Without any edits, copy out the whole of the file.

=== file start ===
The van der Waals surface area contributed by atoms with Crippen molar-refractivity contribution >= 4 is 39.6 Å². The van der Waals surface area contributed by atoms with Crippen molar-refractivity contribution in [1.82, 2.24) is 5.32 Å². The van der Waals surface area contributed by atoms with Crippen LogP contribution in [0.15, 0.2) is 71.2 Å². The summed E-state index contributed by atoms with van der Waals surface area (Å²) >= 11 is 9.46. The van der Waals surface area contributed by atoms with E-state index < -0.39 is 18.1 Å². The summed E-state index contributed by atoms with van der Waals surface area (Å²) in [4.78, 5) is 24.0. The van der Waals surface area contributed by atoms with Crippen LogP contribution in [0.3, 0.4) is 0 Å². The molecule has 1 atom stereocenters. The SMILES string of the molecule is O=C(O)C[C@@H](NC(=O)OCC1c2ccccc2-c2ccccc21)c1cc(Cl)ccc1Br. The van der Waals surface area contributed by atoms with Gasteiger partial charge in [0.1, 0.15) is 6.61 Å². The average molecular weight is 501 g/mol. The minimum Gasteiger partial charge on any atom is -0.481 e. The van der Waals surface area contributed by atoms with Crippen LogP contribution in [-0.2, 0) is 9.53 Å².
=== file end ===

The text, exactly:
The van der Waals surface area contributed by atoms with Crippen molar-refractivity contribution >= 4 is 39.6 Å². The van der Waals surface area contributed by atoms with Crippen molar-refractivity contribution in [1.82, 2.24) is 5.32 Å². The van der Waals surface area contributed by atoms with Crippen LogP contribution in [0.15, 0.2) is 71.2 Å². The summed E-state index contributed by atoms with van der Waals surface area (Å²) >= 11 is 9.46. The van der Waals surface area contributed by atoms with E-state index < -0.39 is 18.1 Å². The summed E-state index contributed by atoms with van der Waals surface area (Å²) in [4.78, 5) is 24.0. The van der Waals surface area contributed by atoms with Crippen LogP contribution in [0.3, 0.4) is 0 Å². The molecule has 1 atom stereocenters. The SMILES string of the molecule is O=C(O)C[C@@H](NC(=O)OCC1c2ccccc2-c2ccccc21)c1cc(Cl)ccc1Br. The van der Waals surface area contributed by atoms with Gasteiger partial charge in [0.1, 0.15) is 6.61 Å². The average molecular weight is 501 g/mol. The minimum Gasteiger partial charge on any atom is -0.481 e. The van der Waals surface area contributed by atoms with Crippen LogP contribution in [-0.2, 0) is 9.53 Å².